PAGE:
All of those have something in common. Can you tell what it is? It’s a bit hard to do most of these without her husband who is expected to be working at all these times. Even if the pastor could take the time off, how should she finance all of this?

Mark Driscoll continues his thoughts on Loving the Pastor’s Wife:

Many churches do not factor into the pastor’s compensation the thousands of dollars his family pours back into the ministry. If you want the pastor to live near the church, have a home big enough to entertain, have an extra room for guests, have lots of people over for meetings and meals, and tithe generously to the church, all of that costs money.

On top of that, consider how many birthday, wedding, baby, anniversary, and Christmas presents the pastor’s family has to buy each year. When our church was very young, we spent literally thousands of dollars a year on these expenses, even though the church was not paying us. We had a few thousand people in our home every year and interns living with us, plus a home office. We did so gladly, because we love the church. But we did go into some debt since we had no reserves, and if a car with over two hundred thousand miles broke down, the credit card was our only option. [AG – I’ve done this myself – I’d love to hear what you think about how a Church can serve their pastor in this situation? ]

If your pastor does not work hard and does not give generously, fire him. If he does work hard and does give generously, then compensate him decently and free his family up to be more generous and productive.

One of the worst examples I have seen comes from a small church. The pastor was not paid a full salary because their giving was low. His wife worked a job to make ends meet, and the two of them gave all of their life to the service of that church. One of their elders who ran their books asked me to offer consult to the church, as they had not grown in many years. The first thing I asked for was the giving record of the elders. Only two of the six elders had given any money of any decent amount over the entire year—the lead pastor and the bookkeeper. The other four men on the board—all with decent, steady jobs—gave nothing or next to it. But year after year they were fine with letting the pastor’s wife work a taxing job to make ends meet and open up her home week after week to feed and serve people. She was one of the top givers in the church. It was criminal. It is common.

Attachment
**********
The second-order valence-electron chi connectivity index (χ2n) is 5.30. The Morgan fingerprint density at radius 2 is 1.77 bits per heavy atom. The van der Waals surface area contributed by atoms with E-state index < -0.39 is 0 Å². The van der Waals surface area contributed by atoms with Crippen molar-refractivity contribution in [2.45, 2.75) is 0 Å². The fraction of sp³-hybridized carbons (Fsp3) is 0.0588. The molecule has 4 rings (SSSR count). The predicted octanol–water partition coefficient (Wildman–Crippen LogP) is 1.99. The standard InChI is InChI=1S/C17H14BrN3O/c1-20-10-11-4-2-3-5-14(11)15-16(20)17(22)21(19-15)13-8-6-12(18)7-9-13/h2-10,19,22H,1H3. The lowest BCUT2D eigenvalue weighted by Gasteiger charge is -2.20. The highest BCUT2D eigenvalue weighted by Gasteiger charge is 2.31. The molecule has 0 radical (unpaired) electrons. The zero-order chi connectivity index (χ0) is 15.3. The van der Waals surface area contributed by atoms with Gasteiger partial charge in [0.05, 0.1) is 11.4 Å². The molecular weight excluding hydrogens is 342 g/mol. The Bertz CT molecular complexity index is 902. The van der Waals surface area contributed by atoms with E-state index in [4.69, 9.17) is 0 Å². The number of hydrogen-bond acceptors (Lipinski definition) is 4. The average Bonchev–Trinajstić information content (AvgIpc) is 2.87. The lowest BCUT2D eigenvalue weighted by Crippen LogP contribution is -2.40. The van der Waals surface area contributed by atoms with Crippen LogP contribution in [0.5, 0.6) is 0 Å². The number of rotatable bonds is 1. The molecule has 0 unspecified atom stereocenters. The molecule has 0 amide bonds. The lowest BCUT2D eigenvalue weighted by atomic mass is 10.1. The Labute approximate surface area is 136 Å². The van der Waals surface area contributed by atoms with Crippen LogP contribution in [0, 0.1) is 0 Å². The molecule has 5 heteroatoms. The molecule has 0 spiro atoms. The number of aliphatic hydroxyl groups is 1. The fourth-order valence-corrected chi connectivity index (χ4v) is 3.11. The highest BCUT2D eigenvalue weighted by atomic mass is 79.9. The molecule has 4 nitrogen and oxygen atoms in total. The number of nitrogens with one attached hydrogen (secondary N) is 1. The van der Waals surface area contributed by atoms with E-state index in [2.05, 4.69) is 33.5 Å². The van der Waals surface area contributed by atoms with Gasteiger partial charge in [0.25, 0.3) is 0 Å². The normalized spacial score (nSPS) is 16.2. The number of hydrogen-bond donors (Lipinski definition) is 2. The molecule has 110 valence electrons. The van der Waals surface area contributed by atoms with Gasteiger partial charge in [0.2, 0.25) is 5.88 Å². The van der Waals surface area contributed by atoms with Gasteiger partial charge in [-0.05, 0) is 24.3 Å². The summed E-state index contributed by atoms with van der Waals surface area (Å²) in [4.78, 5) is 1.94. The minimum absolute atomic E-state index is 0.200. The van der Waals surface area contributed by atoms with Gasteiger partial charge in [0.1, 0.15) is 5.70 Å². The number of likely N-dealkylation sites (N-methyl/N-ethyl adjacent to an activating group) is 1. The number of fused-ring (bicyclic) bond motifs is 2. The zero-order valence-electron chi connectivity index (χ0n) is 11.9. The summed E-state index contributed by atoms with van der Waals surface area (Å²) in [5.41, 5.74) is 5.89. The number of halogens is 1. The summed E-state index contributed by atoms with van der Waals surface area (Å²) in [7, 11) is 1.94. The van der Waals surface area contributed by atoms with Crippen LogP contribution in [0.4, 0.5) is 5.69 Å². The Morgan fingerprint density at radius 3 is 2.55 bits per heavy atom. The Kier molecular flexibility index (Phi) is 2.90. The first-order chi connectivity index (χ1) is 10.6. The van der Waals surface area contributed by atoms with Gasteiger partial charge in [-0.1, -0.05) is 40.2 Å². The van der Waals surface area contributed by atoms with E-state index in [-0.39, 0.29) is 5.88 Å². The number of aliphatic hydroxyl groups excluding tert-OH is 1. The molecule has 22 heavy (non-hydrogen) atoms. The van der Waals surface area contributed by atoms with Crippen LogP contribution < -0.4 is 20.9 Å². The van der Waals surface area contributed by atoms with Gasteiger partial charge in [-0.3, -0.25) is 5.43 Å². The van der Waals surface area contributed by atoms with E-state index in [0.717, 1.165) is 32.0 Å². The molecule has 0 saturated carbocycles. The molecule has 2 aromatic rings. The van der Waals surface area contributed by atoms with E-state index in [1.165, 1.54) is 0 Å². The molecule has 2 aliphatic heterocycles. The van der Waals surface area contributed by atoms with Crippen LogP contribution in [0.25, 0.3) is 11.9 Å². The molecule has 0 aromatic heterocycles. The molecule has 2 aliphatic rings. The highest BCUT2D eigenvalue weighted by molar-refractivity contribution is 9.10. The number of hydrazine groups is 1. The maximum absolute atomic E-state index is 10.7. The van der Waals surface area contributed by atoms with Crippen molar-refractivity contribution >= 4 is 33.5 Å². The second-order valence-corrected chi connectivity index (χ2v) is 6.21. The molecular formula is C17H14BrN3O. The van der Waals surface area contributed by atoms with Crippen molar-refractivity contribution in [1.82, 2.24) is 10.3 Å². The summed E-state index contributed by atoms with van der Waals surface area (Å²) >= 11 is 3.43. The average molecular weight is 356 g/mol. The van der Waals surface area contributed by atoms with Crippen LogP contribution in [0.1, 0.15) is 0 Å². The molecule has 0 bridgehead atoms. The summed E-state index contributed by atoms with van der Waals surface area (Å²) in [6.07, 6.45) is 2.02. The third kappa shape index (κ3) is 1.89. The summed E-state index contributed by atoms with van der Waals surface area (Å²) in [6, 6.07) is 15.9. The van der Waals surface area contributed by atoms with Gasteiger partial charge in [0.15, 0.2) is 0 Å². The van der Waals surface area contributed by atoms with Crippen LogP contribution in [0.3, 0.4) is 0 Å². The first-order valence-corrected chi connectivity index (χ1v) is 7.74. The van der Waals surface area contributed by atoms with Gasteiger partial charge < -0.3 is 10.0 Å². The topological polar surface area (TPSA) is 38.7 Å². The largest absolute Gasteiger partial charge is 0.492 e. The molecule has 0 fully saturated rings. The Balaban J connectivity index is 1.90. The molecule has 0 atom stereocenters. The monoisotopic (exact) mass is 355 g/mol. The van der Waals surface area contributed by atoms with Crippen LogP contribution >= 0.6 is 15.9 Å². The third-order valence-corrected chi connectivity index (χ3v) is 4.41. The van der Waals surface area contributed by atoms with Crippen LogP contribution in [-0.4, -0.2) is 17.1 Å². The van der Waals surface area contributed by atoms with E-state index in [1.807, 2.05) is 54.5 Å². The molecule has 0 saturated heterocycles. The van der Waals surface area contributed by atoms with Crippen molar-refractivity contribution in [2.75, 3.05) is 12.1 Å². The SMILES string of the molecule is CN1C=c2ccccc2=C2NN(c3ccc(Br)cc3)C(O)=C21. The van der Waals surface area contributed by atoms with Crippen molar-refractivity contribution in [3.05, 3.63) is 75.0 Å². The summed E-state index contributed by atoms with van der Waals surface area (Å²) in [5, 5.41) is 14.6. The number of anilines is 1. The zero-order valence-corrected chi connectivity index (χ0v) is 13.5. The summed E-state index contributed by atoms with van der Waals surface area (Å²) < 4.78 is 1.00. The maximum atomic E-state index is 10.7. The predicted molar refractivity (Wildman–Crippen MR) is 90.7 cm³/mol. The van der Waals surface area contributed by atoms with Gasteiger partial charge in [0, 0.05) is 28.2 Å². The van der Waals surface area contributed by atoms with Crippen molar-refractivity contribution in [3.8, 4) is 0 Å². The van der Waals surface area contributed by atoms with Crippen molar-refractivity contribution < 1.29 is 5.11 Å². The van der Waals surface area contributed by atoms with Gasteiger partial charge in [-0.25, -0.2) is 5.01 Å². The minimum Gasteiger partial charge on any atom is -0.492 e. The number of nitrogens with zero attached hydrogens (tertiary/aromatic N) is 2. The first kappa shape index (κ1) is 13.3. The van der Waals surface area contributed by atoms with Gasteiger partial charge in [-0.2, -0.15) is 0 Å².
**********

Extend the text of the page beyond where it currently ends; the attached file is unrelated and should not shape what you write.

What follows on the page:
To be sure, most churches do not have a lot of money. Still, even an effort to take care of the pastor and his family means a lot. [AG – as the saying goes, there’s more than one way to skin a cat – it doesn’t always have to be cash to be loving, thoughtful and an encouragement to the pastor, his wife and family.]

Days off, vacations, and holidays

In the Bible, God commands all of his people to take a day off, called a Sabbath. Certainly, people can and do get legalistic and religious about this issue, but the simple fact is if we do not take a voluntary Sabbath, we will eventually take an involuntary Sabbath, as we break down and end up sick and/or hospitalized. For a pastor, Sunday is a workday. This is doubly true if he has evening services on Saturday or Sunday night. He has to set aside another time as his Sabbath.

So, when it’s his day off or his vacation time with his family (which is so vital), someone else needs to be on call to answer his phone, deal with emergencies, and tend to the flock. A handful of high-drama, demanding church people can ruin an entire pastoral family by constantly calling, dropping by, and otherwise interrupting without due cause during dinner time, days off, and vacations. Such people are selfish and do not understand that when a shepherd has a little flock of family and a big flock of church, he cannot [AG – AND SHOULD NOT!] give all his time to one sheep who is just lonely. Such sheep need to hang with the other sheep and give the shepherd a break.

My “day off” is consistently the busiest day, other than Sunday, for phone calls, messages and emails. If I allow it, it can creates considerable strain, physically and maritally. If a pastor insists on protecting this time, he is often viewed as selfish, inconsiderate and unresponsive to the needs of his flock. He MUST be available 24×7. Unfortunately that isn’t possible indefinitely and, as many forget, that means the pastor’s wife and family are also 24×7 – WITHOUT the token stipend.

Driscoll continues:

Holidays are also tough times for the pastor’s wife. Unlike most of the women in the church, she cannot enjoy Mother’s Day, Father’s Day, Easter, Christmas Eve, Christmas Day, and other such holidays by having her family all together and going to church. Why? Because her husband has to work on those days every single year. So, pray for her, thank her, and be sympathetic to the continual sacrifice she makes for the good of the whole church.

Related Article:

The Pastor’s Wife on Sunday’s

Leave a comment

Posted by on 06/04/2011 in church, Family, leadership, marriage, ministry


Tags: , , , , , ,

The Pastor’s Wife on Sunday’s